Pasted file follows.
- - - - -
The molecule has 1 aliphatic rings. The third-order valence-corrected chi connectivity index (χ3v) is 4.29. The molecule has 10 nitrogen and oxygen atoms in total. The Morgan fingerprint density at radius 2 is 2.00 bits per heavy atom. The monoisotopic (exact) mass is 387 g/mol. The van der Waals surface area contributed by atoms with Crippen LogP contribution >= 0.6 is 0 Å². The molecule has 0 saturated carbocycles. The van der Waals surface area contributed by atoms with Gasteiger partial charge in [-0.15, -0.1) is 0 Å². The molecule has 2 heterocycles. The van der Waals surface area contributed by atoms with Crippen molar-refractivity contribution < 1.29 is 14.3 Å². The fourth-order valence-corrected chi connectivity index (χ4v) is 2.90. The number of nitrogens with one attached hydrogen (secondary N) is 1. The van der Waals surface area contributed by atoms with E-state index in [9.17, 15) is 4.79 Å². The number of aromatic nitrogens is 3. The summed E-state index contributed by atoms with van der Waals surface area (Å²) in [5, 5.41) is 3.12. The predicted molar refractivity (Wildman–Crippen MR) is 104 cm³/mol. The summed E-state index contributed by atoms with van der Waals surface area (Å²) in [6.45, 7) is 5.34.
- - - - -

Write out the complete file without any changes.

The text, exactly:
The molecule has 1 aliphatic rings. The third-order valence-corrected chi connectivity index (χ3v) is 4.29. The molecule has 10 nitrogen and oxygen atoms in total. The Morgan fingerprint density at radius 2 is 2.00 bits per heavy atom. The monoisotopic (exact) mass is 387 g/mol. The van der Waals surface area contributed by atoms with Crippen LogP contribution >= 0.6 is 0 Å². The molecule has 0 saturated carbocycles. The van der Waals surface area contributed by atoms with Gasteiger partial charge in [-0.15, -0.1) is 0 Å². The molecule has 2 heterocycles. The van der Waals surface area contributed by atoms with Crippen molar-refractivity contribution < 1.29 is 14.3 Å². The fourth-order valence-corrected chi connectivity index (χ4v) is 2.90. The number of nitrogens with one attached hydrogen (secondary N) is 1. The van der Waals surface area contributed by atoms with E-state index in [9.17, 15) is 4.79 Å². The number of aromatic nitrogens is 3. The summed E-state index contributed by atoms with van der Waals surface area (Å²) in [5, 5.41) is 3.12. The predicted molar refractivity (Wildman–Crippen MR) is 104 cm³/mol. The summed E-state index contributed by atoms with van der Waals surface area (Å²) in [6.45, 7) is 5.34.